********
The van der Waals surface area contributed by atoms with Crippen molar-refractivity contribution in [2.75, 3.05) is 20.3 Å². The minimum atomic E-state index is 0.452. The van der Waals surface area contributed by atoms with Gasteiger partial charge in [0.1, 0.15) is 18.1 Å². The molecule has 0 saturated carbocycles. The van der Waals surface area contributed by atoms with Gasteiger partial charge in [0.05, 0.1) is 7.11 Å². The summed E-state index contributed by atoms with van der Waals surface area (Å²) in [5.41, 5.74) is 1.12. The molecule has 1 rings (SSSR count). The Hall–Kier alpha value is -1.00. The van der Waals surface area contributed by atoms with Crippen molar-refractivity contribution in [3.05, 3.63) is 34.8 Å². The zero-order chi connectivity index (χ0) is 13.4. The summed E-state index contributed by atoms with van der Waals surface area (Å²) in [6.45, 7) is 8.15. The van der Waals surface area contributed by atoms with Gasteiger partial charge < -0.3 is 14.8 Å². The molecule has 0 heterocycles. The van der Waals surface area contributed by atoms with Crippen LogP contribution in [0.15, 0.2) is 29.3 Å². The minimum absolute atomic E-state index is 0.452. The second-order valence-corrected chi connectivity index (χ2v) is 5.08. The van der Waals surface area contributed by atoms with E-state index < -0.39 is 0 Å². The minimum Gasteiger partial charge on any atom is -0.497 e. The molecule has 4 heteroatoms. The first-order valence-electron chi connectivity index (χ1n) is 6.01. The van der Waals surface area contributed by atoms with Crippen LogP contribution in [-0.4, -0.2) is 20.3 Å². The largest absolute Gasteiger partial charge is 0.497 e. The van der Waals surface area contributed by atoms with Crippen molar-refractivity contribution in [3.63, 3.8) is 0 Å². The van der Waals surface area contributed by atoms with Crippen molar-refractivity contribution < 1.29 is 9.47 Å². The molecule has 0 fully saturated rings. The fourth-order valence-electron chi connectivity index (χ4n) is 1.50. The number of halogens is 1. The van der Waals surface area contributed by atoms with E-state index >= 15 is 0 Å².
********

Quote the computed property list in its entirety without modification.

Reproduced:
The van der Waals surface area contributed by atoms with Crippen molar-refractivity contribution in [2.75, 3.05) is 20.3 Å². The minimum atomic E-state index is 0.452. The van der Waals surface area contributed by atoms with Gasteiger partial charge in [0.1, 0.15) is 18.1 Å². The molecule has 0 saturated carbocycles. The van der Waals surface area contributed by atoms with Gasteiger partial charge in [0.05, 0.1) is 7.11 Å². The summed E-state index contributed by atoms with van der Waals surface area (Å²) in [5.41, 5.74) is 1.12. The molecule has 1 rings (SSSR count). The Hall–Kier alpha value is -1.00. The van der Waals surface area contributed by atoms with Crippen molar-refractivity contribution in [3.05, 3.63) is 34.8 Å². The zero-order chi connectivity index (χ0) is 13.4. The summed E-state index contributed by atoms with van der Waals surface area (Å²) in [6.45, 7) is 8.15. The van der Waals surface area contributed by atoms with Gasteiger partial charge < -0.3 is 14.8 Å². The molecule has 0 heterocycles. The van der Waals surface area contributed by atoms with Crippen LogP contribution in [0.15, 0.2) is 29.3 Å². The minimum absolute atomic E-state index is 0.452. The second-order valence-corrected chi connectivity index (χ2v) is 5.08. The van der Waals surface area contributed by atoms with E-state index < -0.39 is 0 Å². The minimum Gasteiger partial charge on any atom is -0.497 e. The molecule has 4 heteroatoms. The first-order valence-electron chi connectivity index (χ1n) is 6.01. The van der Waals surface area contributed by atoms with Crippen LogP contribution in [-0.4, -0.2) is 20.3 Å². The largest absolute Gasteiger partial charge is 0.497 e. The van der Waals surface area contributed by atoms with Crippen molar-refractivity contribution in [3.63, 3.8) is 0 Å². The van der Waals surface area contributed by atoms with Crippen molar-refractivity contribution < 1.29 is 9.47 Å². The molecule has 0 fully saturated rings. The fourth-order valence-electron chi connectivity index (χ4n) is 1.50. The number of halogens is 1. The van der Waals surface area contributed by atoms with E-state index >= 15 is 0 Å².